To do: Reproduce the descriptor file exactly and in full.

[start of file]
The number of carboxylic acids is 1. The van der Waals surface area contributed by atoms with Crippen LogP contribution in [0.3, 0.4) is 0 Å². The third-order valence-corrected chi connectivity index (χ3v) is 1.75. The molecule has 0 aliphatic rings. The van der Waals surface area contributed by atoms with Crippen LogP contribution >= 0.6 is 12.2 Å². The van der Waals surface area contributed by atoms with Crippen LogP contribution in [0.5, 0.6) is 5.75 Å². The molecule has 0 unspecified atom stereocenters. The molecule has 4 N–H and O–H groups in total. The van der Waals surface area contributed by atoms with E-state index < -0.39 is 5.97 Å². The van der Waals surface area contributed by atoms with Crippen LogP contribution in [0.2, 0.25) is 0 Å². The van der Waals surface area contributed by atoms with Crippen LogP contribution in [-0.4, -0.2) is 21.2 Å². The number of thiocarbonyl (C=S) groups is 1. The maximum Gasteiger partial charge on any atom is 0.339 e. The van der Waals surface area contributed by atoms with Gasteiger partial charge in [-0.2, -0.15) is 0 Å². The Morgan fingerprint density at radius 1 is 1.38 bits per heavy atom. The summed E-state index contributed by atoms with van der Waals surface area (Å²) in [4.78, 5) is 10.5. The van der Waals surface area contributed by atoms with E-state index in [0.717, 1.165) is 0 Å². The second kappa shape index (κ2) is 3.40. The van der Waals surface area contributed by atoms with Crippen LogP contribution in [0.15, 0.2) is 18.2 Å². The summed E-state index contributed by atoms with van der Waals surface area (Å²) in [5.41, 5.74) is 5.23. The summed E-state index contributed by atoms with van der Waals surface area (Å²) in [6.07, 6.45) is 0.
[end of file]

The number of carboxylic acids is 1. The van der Waals surface area contributed by atoms with Crippen LogP contribution in [0.3, 0.4) is 0 Å². The third-order valence-corrected chi connectivity index (χ3v) is 1.75. The molecule has 0 aliphatic rings. The van der Waals surface area contributed by atoms with Crippen LogP contribution >= 0.6 is 12.2 Å². The van der Waals surface area contributed by atoms with Crippen LogP contribution in [0.5, 0.6) is 5.75 Å². The molecule has 0 unspecified atom stereocenters. The molecule has 4 N–H and O–H groups in total. The van der Waals surface area contributed by atoms with E-state index < -0.39 is 5.97 Å². The van der Waals surface area contributed by atoms with Crippen LogP contribution in [0.2, 0.25) is 0 Å². The van der Waals surface area contributed by atoms with Crippen LogP contribution in [-0.4, -0.2) is 21.2 Å². The number of thiocarbonyl (C=S) groups is 1. The maximum Gasteiger partial charge on any atom is 0.339 e. The van der Waals surface area contributed by atoms with Gasteiger partial charge in [-0.2, -0.15) is 0 Å². The Morgan fingerprint density at radius 1 is 1.38 bits per heavy atom. The summed E-state index contributed by atoms with van der Waals surface area (Å²) in [4.78, 5) is 10.5. The van der Waals surface area contributed by atoms with E-state index in [0.717, 1.165) is 0 Å². The second kappa shape index (κ2) is 3.40. The van der Waals surface area contributed by atoms with Crippen LogP contribution in [0.15, 0.2) is 18.2 Å². The summed E-state index contributed by atoms with van der Waals surface area (Å²) in [5.41, 5.74) is 5.23. The summed E-state index contributed by atoms with van der Waals surface area (Å²) in [6.07, 6.45) is 0.